Caring for a child with a mood disorder can have a significant impact on the family and loved ones. It is important to recognize this and take the time to work through family relationship issues. It is okay to feel burned out, guilty or angry when dealing with difficult circumstances.  What is important is to be mindful of how one child’s mood can impact the whole family.

The caring process can strain relationships between partners or parents and their other children. If you have other children, it is important to identify who can care for them during a crisis. Strain to siblings can occur when

  • parents need to spend more time focused on and with the child who experiences a mental health condition,
  • children face the stigma of mental health, and
  • family plans are disrupted by the child who is experiencing a mental health condition.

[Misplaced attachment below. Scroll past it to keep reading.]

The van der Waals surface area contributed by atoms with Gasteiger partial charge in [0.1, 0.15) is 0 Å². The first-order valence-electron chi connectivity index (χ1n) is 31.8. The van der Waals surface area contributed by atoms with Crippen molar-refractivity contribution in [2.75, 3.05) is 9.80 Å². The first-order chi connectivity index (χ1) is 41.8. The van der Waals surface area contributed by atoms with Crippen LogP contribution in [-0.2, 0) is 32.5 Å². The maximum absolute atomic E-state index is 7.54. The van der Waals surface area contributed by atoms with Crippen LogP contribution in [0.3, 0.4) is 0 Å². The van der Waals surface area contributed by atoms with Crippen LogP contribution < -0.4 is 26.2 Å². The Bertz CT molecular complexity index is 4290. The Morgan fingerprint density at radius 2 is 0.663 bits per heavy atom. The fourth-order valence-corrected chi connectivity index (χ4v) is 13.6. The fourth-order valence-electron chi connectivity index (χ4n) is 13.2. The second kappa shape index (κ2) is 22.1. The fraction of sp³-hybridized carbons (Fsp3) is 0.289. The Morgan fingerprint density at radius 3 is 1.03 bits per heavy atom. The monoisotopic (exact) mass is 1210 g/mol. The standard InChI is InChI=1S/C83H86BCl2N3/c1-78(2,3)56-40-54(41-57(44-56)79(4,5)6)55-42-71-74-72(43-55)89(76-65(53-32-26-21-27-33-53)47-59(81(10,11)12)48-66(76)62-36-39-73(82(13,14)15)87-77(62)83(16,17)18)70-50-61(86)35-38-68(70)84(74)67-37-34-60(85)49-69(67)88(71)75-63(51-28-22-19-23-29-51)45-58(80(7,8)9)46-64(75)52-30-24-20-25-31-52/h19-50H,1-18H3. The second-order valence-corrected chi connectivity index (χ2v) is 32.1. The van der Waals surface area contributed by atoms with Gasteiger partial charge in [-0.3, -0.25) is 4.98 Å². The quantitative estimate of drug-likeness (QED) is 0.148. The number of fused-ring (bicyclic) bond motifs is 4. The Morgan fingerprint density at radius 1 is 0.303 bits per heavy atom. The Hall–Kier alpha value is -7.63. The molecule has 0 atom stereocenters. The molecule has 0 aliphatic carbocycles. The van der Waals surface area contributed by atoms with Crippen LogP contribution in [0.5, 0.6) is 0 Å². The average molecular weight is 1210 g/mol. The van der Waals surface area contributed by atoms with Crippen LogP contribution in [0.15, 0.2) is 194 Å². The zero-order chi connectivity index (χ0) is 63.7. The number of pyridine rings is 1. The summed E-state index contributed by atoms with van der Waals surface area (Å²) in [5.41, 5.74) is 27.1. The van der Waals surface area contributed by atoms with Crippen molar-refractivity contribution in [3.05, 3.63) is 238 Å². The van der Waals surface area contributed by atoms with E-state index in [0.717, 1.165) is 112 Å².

Tips for nurturing a sibling include

  • don’t allow siblings to take responsibility for the child who is experiencing a mood disorder or for the parents;
  • let siblings know it is ok to feel angry, jealous, or sad;
  • watch for signs that siblings are in distress but be aware that their problems may be hidden;
  • be available to talk with siblings and to answer questions honestly and in developmentally-appropriate ways;
  • encourage therapy as a way to gain coping skills and express feelings;
  • set aside one-on-one time with siblings to share an activity they enjoy; and
  • seek other supports, including sibling support groups.

Partnerships and marriages can also suffer when so much energy is devoted to a child, some ways you can be mindful of your partnership while caring for your child include

  • make a conscious decision and effort to nurture your partnership; support each other and express appreciation and respect;
  • consider marriage counseling as part of the process of nurturing your relationship;
  • engage in “solution thinking;” instead of focusing on what’s wrong, work toward what you want to have happen;
  • seek balance in your life, so that your child’s issues don’t dominate all the time; and
  • take turns; if one parent or partner is burned out, the other can step in to offer a break.

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